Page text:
Tuesday, 16 July 2019

History isnt just stories in a book. It happened to us all.

Today mum called me and told me we lost another cousin. The third Aboriginal family member in three mums. 


To me, Aboriginal history is more than stories to be debated. They are my life and that of my families. 

I'm currently co-teaching HAS 350, Indigenous Social Determinants of Health at the University of Wollongong. During this subject, we explore the impact of Aboriginal history and how the Social Determinants of Health (SDoH) impact Aboriginal and Torres Strait Islander peoples lives. For this subject, my colleague and I are using case studies as an educative tool.


It got me thinking about my life, that of my mums and my mums mum. And how the history I am teaching intersects with our lives, the lives of three Aboriginal women. 

Too often, history is depersonalised. It happened to someone else. It becomes a collective of people who are often nameless and faceless. I decided that I needed to share some of my stories and those of my family to make history real. With permission from my mum, here is a truncated version of our families story.

History isnt just stories in a book. It happened to us all. 

History Case Study


Edna, a Yorta Yorta woman, was born in New South Wales (NSW) on Cummeragunja Mission in 1930. Cummeragunja was an Aboriginal Mission on the banks of the Murray River, which is on the border between NSW and Victoria. During this time, a Board was appointed to oversee the implementation of the Aborigines Protection Act 1909 (NSW Government, 1909). The Act controlled all aspects of Aboriginal people’s life. For example, the Board on behalf of the State:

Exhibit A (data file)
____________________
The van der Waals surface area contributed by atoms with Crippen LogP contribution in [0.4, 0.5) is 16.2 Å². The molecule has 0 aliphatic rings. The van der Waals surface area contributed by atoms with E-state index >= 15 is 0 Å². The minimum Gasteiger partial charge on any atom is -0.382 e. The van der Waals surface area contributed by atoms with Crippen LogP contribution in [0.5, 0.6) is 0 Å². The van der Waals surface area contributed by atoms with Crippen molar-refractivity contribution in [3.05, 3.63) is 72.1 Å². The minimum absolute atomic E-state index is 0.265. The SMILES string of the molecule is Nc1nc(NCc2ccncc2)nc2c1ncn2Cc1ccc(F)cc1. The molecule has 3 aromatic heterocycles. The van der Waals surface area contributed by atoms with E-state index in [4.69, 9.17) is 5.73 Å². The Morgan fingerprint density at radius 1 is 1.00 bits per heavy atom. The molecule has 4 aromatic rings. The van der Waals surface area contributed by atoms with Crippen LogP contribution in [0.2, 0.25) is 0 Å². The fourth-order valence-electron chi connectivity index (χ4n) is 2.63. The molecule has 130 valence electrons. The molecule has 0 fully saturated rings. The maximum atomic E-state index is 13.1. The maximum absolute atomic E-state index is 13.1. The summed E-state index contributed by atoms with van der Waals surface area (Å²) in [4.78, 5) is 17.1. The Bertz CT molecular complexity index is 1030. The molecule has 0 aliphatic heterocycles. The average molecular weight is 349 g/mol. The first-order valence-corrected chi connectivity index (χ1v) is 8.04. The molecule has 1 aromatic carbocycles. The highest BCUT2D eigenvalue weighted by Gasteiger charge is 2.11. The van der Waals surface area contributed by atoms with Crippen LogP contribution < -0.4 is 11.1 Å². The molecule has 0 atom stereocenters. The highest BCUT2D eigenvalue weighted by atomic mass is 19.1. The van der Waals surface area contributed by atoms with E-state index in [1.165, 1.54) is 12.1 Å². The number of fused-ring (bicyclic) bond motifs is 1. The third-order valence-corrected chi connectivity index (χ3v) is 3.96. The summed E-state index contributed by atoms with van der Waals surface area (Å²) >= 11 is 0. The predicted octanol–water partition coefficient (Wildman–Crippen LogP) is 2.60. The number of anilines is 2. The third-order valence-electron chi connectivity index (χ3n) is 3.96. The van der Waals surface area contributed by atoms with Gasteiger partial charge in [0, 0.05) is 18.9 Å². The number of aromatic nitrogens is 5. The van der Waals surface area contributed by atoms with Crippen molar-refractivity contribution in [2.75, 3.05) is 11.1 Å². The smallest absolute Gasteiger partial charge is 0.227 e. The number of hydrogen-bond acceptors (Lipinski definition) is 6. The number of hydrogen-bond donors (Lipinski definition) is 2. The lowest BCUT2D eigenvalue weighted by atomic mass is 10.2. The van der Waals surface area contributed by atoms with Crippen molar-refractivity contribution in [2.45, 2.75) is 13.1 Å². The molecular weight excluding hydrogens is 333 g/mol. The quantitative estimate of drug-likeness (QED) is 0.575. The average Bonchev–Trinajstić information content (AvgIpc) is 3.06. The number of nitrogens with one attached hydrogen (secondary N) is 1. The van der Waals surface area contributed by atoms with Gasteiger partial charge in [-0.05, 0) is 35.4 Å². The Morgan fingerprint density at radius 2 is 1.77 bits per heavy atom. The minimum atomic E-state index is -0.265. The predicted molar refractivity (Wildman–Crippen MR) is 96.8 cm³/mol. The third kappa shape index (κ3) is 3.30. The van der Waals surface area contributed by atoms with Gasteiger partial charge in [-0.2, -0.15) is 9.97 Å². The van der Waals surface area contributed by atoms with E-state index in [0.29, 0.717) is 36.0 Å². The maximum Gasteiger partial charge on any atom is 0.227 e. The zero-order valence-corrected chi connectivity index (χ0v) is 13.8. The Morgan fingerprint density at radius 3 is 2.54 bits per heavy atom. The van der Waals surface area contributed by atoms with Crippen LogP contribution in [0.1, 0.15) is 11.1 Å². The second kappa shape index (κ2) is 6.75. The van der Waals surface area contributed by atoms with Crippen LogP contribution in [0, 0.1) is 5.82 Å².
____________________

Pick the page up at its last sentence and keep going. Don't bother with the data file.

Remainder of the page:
·     was required to give Aboriginal people permission to leave reserves or missions 
·     supplied rations (sugar, flour, tea, tobacco etc.)
·     controlled Aboriginal people’s money,
·     was the legal custodian of children and the government 
·     maintained ownership of all possessions and housing issued by the Government (NSW Government, 1909).
In 1939, when Edna was 9 with her family, she was one of the 200 people who participated in what is now known as the Cummeragunja-Walk-Off. People on the mission were unhappy with their treatment and crossed the Murray River into Victoria contravening the Aborigines Protection Act 1909 (NSW Government, 1909). The Walk-Off has been identified as the first Aboriginal mass strike. 
After the strike, Edna’s family settled in Echuca in Victoria. Victoria was a much more liberal state than NSW. At the age of 15, in 1945, with some of the other girls she grew up with, Edna went to work in a factory in Melbourne. In 1951, one of Edna sisters married someone who was culturally inappropriate to marry and was forced to leave the area and headed up the NSW coast fruit picking. By this stage, Missions were still in operation; however, the Act was not being fully enforced. The Act was not formally repealed until 1969.